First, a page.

The Department of Labor’s (the Department) Prohibited Transaction Class Exemption 84-14 (the QPAM Exemption) (see our previous Benefits Blast Blog) is the most widely utilized prohibited transaction relief by investment professionals who manage assets of ERISA plans and IRAs (collectively, ERISA Plans). The Department’s recent individual prohibited transaction exemption activity highlights a critical requirement for relying on the QPAM Exemption: monitoring criminal conduct of affiliates in the United States and abroad.

The Prohibition Against Being Convicted of a “Crime”

Among other requirements, in order to qualify as a Qualified Professional Asset Manager (QPAM) under the QPAM Exemption, Section I(g) of the QPAM Exemption requires that:

Neither the QPAM nor any affiliate thereof… is a person who within the 10 years immediately preceding the transaction has been either convicted or released from imprisonment, whichever is later, as a result of… any felony arising out of the conduct of the business of a broker, dealer, investment adviser, bank, insurance company or fiduciary; income tax evasion; any felony involving larceny, theft, robbery, extortion, forgery, counterfeiting, fraudulent concealment, embezzlement, fraudulent conversion, or misappropriation of funds or securities; conspiracy or attempt to commit any such crimes or a crime in which any of the foregoing crimes is an element…

Further, the QPAM Exemption broadly defines “affiliate” for this purpose as: (1) any person directly or indirectly controlling, controlled by, or under common control with the QPAM; (2) any director of, relative of, or partner in the QPAM; (3) any entity in which the QPAM is an officer, director or five percent or more owner; and (4) any employee or officer of the QPAM that is a highly compensated employee and has control over the management or disposition of ERISA Plans’ assets.

Of note is that neither Section I(g) of the QPAM Exemption nor the definition of “affiliate” is limited to the United States and the Department has interpreted each to capture affiliates and crimes committed outside the United States. This prohibition from conviction of a wide scope of crimes applies even if such convicted affiliate is not involved with the QPAM’s management activities.

Individual Exemptions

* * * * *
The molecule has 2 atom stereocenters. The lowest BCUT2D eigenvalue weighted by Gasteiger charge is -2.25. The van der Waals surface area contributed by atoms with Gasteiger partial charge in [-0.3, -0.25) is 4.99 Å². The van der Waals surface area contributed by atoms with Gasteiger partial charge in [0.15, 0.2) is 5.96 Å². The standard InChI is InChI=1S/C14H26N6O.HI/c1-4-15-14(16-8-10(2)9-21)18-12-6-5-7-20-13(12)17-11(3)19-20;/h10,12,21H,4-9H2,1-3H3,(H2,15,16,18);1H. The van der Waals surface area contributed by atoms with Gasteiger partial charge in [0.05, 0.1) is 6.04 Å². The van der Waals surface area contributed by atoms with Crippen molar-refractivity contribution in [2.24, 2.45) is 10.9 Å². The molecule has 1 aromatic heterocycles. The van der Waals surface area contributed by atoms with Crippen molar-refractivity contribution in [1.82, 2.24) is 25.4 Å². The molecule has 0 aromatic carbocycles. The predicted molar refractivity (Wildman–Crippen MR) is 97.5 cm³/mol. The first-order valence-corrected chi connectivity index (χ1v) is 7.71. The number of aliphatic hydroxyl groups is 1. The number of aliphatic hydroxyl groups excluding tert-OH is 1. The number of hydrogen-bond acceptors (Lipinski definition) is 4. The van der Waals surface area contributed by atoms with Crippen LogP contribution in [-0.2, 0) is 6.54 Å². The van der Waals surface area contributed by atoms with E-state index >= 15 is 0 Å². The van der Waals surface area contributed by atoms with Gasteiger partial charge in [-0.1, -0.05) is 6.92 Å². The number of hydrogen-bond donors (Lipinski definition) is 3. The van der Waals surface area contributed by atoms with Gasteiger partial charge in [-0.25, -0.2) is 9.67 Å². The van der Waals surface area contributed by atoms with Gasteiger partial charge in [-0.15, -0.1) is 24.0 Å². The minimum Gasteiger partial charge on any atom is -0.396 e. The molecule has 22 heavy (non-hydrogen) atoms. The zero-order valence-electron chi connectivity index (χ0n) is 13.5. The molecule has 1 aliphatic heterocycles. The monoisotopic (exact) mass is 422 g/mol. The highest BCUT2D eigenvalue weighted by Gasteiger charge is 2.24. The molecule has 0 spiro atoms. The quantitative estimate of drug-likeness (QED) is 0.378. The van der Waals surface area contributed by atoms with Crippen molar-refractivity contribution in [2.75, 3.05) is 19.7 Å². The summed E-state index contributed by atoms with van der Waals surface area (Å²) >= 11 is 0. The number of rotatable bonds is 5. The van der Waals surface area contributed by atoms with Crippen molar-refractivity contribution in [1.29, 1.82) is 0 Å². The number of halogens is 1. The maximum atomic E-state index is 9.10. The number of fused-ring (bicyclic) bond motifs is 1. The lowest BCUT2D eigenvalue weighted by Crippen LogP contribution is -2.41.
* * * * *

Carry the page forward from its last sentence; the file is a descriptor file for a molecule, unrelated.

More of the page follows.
In the past, the Department granted individual prohibited transaction exemptions that allowed QPAMs to continue to rely upon the QPAM Exemption despite an affiliate’s criminal convictions (the Individual Exemptions), so long as the QPAM had no involvement with the criminal activity and was able to demonstrate that granting the exemption was in the best interest of the ERISA Plans managed by the QPAM. Recently, the Department granted such Individual Exemptions to BNP Paribus and UBS AG (the Banks), allowing them to continue managing assets of ERISA Plans in reliance on the QPAM Exemption despite the criminal convictions of affiliates outside the United States. However, unlike the individual prohibited transaction exemptions granted by the Department in the past for similar foreign convictions to banks such as JP Morgan Chase & Co., Deutsche Bank AG, Citigroup, Barclays Capital Inc., and even UBS AG, the Department attached several new restrictions and requirements in the Individual Exemptions.

Conditions of the Banks’ Individual Exemptions

Firstly, the Banks’ Individual Exemptions were granted for a one-year period (from the date of judgment in the foreign court), as opposed to the five-year period of previous similar exemptions. Among other requirements, the Banks’ Individual Exemptions are also conditioned on the institutions:

  • Adopting written policies and procedures to ensure compliance with the conditions of the Individual Exemptions;
  • Developing annual compliance training;
  • Designating a compliance officer to be responsible for ensuring compliance; and
  • Conducting periodic compliance audits.

In the comments and preamble to the UBS AG Individual Exemption, UBS AG requested an Advisory Opinion from the Department that an adverse judgment outside the United States would not constitute a conviction within the meaning of Section I(g) of the QPAM Exemption, but the Department responded in no uncertain terms that it construes Section I(g) of the QPAM Exemption not to be limited to crimes committed in the United States and extends to crimes committed in foreign jurisdictions.

QPAM Best Practices

In light of the Individual Exemptions’ short duration and extensive conditions, we urge investment professionals that rely on the QPAM Exemption in order to manage assets of ERISA Plans to monitor and be mindful of the criminal convictions of their affiliates, including outside the United States.

Additionally, fiduciaries of ERISA Plans entering into investment management agreements should obtain a representation that the investment advisor will qualify for QPAM status and that it will notify the fiduciary if that status changes.